At this point, a wild horse advocacy group may or may not sue the BLM. This is the part where all those comments the BLM ignored become important. A person may not be a plaintiff if they have not commented and participated in the normal process. Even if you are not directly part of a lawsuit, the number of comments recorded and filed by the BLM will be noticed and taken into consideration by a judge.

White Mountain bachelors

White Mountain bachelors

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An Open Letter to the BLM Regarding their Consent Decree with the RSGA

To Whom It May Concern… Oh yeah, Nobody In the BLM Concerns Themselves With the WY Wild Horses
Dear Bureau of Land Management,

I am writing this letter to issue my congratulations. You fought really hard against the Rock Springs Grazing Association when they brought the most recent in a never-ending string of lawsuits demanding the removal of the thousands of wild horses who live in the regions where the RSGA lease public & private lands. Wait? What’s that? Oh, sorry I guess I must have confused you with a government agency that has a pair.

What I should say is congratulations on giving the RSGA everything they wanted. But then, you would do that, wouldn’t you BLM? Once upon a time the BLM supported wild horses against the RSGA. You didn’t like the wild horses back then either, of course, but that pesky Wild Horse & Burro Act forced you to pretend that you did. Good thing we can ignore that today! It is so much easier to allocate millions of tax dollars to remove all these animals under your protection than to uphold the law, isn’t it?

Now I can pay even more in taxes! Thank you, BLM! I really do have too much spare change sitting around in my bank account, and the government can clearly use it much better than I could. I’ve been meaning to go on a diet, anyway. Taking away more of my hard-earned money that I could use for food and rent will really help me lose a few pounds. I get to pay for the roundup, the storage and feeding of these horses while they ruminate in feedlots for the rest of their natural lives, and the administration costs for the livestock ranchers to keep leasing the public land in this area. It’s my lucky day! You absolutely correct that the RSGA could not possibly afford to pay for the program costs themselves. After all, they graze their animals for 6.75% of the cost that my family members pay to graze livestock on private land. That’s rough. I just don’t know how they would survive without my tax dollars supporting their lifestyle.

You should also be very proud of yourselves for agreeing to remove horses that are not located in the checkerboard pattern of these horse herds. Why bother removing most of the horses in the Great Divide Basin when you take them all off in one go? Why should all those northern horses in Great Divide Basin living solely on public rangeland be allowed to stay where they are while their brothers and sisters to the South are annihilated?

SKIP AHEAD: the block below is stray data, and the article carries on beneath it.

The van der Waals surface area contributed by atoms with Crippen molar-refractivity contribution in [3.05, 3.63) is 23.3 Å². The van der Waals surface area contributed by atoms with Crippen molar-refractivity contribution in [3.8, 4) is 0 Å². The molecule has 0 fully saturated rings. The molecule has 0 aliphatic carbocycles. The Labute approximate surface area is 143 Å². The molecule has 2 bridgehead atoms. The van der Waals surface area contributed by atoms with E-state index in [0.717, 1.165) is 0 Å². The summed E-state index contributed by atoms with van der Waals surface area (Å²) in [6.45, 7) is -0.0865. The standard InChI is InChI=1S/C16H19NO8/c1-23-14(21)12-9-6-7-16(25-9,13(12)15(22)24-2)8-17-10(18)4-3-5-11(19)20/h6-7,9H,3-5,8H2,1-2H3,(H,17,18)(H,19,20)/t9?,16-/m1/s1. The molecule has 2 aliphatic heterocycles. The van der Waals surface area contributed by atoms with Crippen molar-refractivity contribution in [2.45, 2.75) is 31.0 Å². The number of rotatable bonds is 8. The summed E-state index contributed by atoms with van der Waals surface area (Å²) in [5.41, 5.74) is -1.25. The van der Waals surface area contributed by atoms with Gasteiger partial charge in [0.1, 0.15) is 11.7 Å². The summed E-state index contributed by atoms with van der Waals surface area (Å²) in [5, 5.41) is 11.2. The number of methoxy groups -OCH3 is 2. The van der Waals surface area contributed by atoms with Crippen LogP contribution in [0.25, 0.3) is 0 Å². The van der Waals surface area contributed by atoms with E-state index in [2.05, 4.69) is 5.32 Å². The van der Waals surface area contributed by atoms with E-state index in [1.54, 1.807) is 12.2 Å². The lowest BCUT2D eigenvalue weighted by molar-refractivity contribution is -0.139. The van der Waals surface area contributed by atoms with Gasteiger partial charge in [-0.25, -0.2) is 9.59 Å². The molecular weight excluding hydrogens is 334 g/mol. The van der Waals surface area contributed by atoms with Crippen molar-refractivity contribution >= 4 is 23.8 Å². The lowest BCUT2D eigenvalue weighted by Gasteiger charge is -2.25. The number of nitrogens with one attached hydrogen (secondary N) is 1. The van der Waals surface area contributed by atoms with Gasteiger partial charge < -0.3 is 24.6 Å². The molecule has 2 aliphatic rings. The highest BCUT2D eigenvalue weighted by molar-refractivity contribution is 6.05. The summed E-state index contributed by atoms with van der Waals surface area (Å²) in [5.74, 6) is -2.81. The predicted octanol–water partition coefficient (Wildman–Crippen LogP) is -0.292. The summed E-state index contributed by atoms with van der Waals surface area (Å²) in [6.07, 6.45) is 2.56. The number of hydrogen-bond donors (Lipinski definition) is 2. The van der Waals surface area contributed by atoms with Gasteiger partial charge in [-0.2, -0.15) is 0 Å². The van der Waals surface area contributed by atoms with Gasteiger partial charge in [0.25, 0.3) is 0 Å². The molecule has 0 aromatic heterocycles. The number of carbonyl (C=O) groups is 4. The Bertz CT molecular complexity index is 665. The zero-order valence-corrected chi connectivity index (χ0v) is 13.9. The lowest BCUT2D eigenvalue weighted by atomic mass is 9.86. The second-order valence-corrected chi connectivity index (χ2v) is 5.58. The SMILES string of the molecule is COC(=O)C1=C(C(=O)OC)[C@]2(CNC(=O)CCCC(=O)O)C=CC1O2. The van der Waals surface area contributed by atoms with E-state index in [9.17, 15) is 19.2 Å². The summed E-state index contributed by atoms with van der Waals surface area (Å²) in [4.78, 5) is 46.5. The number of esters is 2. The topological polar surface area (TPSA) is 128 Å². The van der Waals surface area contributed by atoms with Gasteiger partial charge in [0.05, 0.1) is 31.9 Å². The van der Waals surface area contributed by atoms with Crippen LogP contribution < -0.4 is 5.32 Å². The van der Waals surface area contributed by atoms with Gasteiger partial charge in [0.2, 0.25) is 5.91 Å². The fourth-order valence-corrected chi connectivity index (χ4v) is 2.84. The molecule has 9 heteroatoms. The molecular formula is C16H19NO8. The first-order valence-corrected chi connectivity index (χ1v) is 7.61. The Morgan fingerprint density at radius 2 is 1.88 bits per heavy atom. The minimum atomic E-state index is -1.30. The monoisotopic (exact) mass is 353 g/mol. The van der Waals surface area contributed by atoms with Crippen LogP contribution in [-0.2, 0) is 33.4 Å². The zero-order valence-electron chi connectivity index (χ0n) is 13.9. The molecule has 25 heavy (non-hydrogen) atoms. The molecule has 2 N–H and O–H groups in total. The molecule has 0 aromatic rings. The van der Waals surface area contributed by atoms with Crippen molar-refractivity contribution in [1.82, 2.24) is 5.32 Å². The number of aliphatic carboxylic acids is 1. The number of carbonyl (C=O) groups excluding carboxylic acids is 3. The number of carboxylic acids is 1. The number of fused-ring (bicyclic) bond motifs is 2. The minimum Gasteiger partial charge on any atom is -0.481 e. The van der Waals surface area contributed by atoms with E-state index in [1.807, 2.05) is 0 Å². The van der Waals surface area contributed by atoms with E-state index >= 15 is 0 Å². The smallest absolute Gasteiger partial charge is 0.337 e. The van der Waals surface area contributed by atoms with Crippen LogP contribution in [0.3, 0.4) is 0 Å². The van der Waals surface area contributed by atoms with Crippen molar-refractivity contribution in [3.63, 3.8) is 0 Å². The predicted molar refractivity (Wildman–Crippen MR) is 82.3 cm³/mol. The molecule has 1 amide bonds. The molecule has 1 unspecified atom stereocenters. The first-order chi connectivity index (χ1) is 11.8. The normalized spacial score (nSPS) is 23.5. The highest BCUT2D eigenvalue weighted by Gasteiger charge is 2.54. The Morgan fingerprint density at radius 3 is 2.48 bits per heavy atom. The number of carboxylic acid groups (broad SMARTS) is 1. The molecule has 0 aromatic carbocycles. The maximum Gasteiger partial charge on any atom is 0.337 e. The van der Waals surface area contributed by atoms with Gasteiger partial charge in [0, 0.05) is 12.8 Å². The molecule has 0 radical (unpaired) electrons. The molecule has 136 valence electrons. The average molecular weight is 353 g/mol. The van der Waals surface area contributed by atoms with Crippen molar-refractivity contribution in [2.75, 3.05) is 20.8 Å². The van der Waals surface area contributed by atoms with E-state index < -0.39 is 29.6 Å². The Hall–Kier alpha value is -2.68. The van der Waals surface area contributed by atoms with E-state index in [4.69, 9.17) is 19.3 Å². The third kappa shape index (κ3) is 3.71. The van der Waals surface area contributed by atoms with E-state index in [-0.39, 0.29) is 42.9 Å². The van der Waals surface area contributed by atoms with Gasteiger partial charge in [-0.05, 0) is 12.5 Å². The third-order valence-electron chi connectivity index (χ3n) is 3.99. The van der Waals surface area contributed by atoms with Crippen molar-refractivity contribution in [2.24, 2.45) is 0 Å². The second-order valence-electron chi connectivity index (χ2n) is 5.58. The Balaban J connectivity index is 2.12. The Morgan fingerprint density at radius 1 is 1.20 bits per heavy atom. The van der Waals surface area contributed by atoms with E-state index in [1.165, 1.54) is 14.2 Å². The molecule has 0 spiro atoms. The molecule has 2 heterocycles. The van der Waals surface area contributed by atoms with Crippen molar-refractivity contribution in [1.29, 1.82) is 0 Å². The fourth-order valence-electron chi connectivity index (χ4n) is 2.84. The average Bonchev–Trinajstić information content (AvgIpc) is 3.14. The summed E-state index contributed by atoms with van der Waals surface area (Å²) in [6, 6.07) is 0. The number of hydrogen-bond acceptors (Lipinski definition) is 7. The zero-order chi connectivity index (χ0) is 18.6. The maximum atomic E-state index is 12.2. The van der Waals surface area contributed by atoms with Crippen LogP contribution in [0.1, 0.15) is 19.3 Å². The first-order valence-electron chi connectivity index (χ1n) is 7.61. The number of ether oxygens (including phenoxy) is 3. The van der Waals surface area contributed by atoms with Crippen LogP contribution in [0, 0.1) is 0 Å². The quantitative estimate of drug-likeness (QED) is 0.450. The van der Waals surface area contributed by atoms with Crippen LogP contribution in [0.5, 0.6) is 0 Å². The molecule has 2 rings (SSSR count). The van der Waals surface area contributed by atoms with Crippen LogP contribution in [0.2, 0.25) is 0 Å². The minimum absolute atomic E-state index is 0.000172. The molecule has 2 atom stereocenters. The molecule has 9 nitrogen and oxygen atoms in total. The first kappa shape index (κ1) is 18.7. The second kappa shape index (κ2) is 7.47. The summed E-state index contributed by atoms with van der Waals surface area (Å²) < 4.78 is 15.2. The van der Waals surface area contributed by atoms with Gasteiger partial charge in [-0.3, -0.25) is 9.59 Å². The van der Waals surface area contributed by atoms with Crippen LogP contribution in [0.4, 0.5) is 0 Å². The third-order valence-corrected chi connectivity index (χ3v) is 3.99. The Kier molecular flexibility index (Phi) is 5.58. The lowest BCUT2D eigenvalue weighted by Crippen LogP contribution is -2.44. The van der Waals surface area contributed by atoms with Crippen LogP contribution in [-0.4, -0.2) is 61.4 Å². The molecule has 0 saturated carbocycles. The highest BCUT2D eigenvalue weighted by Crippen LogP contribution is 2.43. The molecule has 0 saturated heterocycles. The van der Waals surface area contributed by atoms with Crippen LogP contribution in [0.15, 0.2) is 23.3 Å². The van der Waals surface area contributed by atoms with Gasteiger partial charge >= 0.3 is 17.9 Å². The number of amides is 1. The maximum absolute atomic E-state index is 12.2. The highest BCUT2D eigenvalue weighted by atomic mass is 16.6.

I also think it is really cute that you are letting the RSGA get away with accusing wild horses of being the primary cause of rangeland degradation. Those 250-600 horses that roam around White Mountain & Little Colorado do way more damage than the thousands of cattle, elk and deer who migrate en masse, and the gazillions of pronghorn that also utilize the resources of the area. They’re right. It’s the horses fault. How wise of you to recognize that and not waste any of our time by researching or using science to come to such a conclusion.

At this point, you may thinking that what I am saying is not fair. You are not removing all the horses, after all! You are right. I am so sorry to mislead. Some White Mountain horses do get to stay, and all they have to do for this marvelous privilege is genital mutilation. Some of the mares may even survive the spaying process. Nice work on the negotiations on that one. It would be a true travesty if Sweetwater County’s economy had to lose the money that herd brings through tourism. I’m sure the fact that the “wild” herd you plan to keep there will no longer display any wild horse behaviors (save a healthy fear of humans) won’t hurt that tourism one bit. After all, tourists are idiots, right? They won’t know the difference between wild horses and a bunch of geldings chilling out in castrated bliss.

Now, I think that even a government official should be able to tell that everything I’ve written so far has been laced with heavy-handed sarcasm. Actually, is that too much to expect? We are talking about government employees, after all.

One last thing, though, and I promise this paragraph will be both sincere and serious. This is not over yet. You still have to go through the NEPA process. I can’t tell you how excited I am for that to be released. I do hope you are prepared for what will come after the decision record drops because wild horse advocates like me are going to bring it. We will not let you and your good buddies in the RSGA get away with this.

Thanks for Nothing Assholes,
Rachel A. Reeves

Removed 2011

Removed 2011



Status Unknown but Most Likely Removed

Status Unknown but Most Likely Removed




Edit: If the above post makes no sense to you (Hi Briton!) then please read this link for context of what the BLM is agreeing to do:

Brave Sir Ziggy -or- Bay Is More Than Just Okay

Once upon a time there was a beautiful Mustang named Brave Sir Ziggy. Brave Sir Ziggy was loved and adored for his kindly ways and his rock solid courage. You see, he was not at all afraid to be killed in nasty ways. Oh Brave Sir Ziggy!*

Brave Sir Ziggy laughs at the evil ner-do-wells that surround him!

One day Brave Sir Ziggy was steadfastly watching for potential enemies who might threaten his castle and all who lived there. He most defintely was not standing around letting his peasant clean out his hooves because that is just not what heroes do. Suddenly out of nowhere an invisible, horse-eating monster appeared in a terrifying and non-visible fashion! Oh how dreadful!

Oh no! Watch out behind you, Noble Sir!